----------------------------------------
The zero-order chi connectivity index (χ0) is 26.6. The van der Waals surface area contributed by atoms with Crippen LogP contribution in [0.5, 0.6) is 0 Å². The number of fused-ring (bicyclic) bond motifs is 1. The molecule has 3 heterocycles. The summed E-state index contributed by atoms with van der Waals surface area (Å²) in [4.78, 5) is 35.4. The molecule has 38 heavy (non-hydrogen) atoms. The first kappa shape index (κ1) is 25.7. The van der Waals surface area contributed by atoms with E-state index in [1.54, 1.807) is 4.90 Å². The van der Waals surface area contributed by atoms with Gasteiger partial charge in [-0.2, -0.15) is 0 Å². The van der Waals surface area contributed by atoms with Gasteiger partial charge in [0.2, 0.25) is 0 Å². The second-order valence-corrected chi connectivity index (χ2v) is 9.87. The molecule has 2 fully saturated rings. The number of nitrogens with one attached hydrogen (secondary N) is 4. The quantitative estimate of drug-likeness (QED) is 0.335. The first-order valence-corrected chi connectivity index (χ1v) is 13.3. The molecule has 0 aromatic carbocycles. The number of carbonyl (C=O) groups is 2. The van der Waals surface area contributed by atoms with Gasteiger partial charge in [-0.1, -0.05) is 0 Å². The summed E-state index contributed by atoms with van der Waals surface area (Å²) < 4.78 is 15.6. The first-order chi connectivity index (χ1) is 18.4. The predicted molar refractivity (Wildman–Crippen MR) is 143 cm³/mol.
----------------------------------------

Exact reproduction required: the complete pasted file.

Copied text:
The zero-order chi connectivity index (χ0) is 26.6. The van der Waals surface area contributed by atoms with Crippen LogP contribution in [0.5, 0.6) is 0 Å². The number of fused-ring (bicyclic) bond motifs is 1. The molecule has 3 heterocycles. The summed E-state index contributed by atoms with van der Waals surface area (Å²) in [4.78, 5) is 35.4. The molecule has 38 heavy (non-hydrogen) atoms. The first kappa shape index (κ1) is 25.7. The van der Waals surface area contributed by atoms with E-state index in [1.54, 1.807) is 4.90 Å². The van der Waals surface area contributed by atoms with Gasteiger partial charge in [-0.2, -0.15) is 0 Å². The van der Waals surface area contributed by atoms with Gasteiger partial charge in [0.2, 0.25) is 0 Å². The second-order valence-corrected chi connectivity index (χ2v) is 9.87. The molecule has 2 fully saturated rings. The number of nitrogens with one attached hydrogen (secondary N) is 4. The quantitative estimate of drug-likeness (QED) is 0.335. The first-order valence-corrected chi connectivity index (χ1v) is 13.3. The molecule has 0 aromatic carbocycles. The number of carbonyl (C=O) groups is 2. The van der Waals surface area contributed by atoms with Gasteiger partial charge in [-0.1, -0.05) is 0 Å². The summed E-state index contributed by atoms with van der Waals surface area (Å²) < 4.78 is 15.6. The first-order chi connectivity index (χ1) is 18.4. The predicted molar refractivity (Wildman–Crippen MR) is 143 cm³/mol.